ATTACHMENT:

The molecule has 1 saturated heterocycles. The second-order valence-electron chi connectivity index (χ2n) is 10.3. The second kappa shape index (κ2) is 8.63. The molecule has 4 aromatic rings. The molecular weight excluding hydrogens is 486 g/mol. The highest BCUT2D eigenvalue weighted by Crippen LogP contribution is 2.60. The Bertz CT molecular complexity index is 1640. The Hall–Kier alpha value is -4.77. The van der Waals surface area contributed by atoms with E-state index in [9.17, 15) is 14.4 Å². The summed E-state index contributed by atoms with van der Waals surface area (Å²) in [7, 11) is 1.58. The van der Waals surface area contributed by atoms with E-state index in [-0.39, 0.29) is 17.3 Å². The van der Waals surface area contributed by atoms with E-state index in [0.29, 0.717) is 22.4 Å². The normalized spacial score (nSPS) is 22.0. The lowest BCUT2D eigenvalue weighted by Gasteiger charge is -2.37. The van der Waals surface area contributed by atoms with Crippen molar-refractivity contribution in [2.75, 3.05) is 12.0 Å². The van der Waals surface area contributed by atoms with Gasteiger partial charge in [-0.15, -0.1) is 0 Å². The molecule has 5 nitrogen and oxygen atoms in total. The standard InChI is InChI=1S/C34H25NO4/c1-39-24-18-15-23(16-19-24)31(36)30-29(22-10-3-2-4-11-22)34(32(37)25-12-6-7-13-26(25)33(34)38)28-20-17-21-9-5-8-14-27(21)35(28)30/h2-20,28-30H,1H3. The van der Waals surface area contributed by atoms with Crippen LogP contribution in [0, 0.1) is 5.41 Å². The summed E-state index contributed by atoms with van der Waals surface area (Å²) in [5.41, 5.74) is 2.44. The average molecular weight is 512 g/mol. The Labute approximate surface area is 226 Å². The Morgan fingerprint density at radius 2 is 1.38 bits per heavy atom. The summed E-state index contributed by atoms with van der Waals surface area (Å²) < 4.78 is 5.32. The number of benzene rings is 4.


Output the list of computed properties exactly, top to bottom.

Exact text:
The molecule has 1 saturated heterocycles. The second-order valence-electron chi connectivity index (χ2n) is 10.3. The second kappa shape index (κ2) is 8.63. The molecule has 4 aromatic rings. The molecular weight excluding hydrogens is 486 g/mol. The highest BCUT2D eigenvalue weighted by Crippen LogP contribution is 2.60. The Bertz CT molecular complexity index is 1640. The Hall–Kier alpha value is -4.77. The van der Waals surface area contributed by atoms with E-state index in [9.17, 15) is 14.4 Å². The summed E-state index contributed by atoms with van der Waals surface area (Å²) in [7, 11) is 1.58. The van der Waals surface area contributed by atoms with E-state index in [-0.39, 0.29) is 17.3 Å². The van der Waals surface area contributed by atoms with E-state index in [0.29, 0.717) is 22.4 Å². The normalized spacial score (nSPS) is 22.0. The lowest BCUT2D eigenvalue weighted by Gasteiger charge is -2.37. The van der Waals surface area contributed by atoms with Crippen molar-refractivity contribution in [2.75, 3.05) is 12.0 Å². The van der Waals surface area contributed by atoms with Gasteiger partial charge in [-0.15, -0.1) is 0 Å². The molecule has 5 nitrogen and oxygen atoms in total. The standard InChI is InChI=1S/C34H25NO4/c1-39-24-18-15-23(16-19-24)31(36)30-29(22-10-3-2-4-11-22)34(32(37)25-12-6-7-13-26(25)33(34)38)28-20-17-21-9-5-8-14-27(21)35(28)30/h2-20,28-30H,1H3. The van der Waals surface area contributed by atoms with Crippen LogP contribution in [0, 0.1) is 5.41 Å². The summed E-state index contributed by atoms with van der Waals surface area (Å²) in [5.41, 5.74) is 2.44. The average molecular weight is 512 g/mol. The Labute approximate surface area is 226 Å². The Morgan fingerprint density at radius 2 is 1.38 bits per heavy atom. The summed E-state index contributed by atoms with van der Waals surface area (Å²) < 4.78 is 5.32. The number of benzene rings is 4.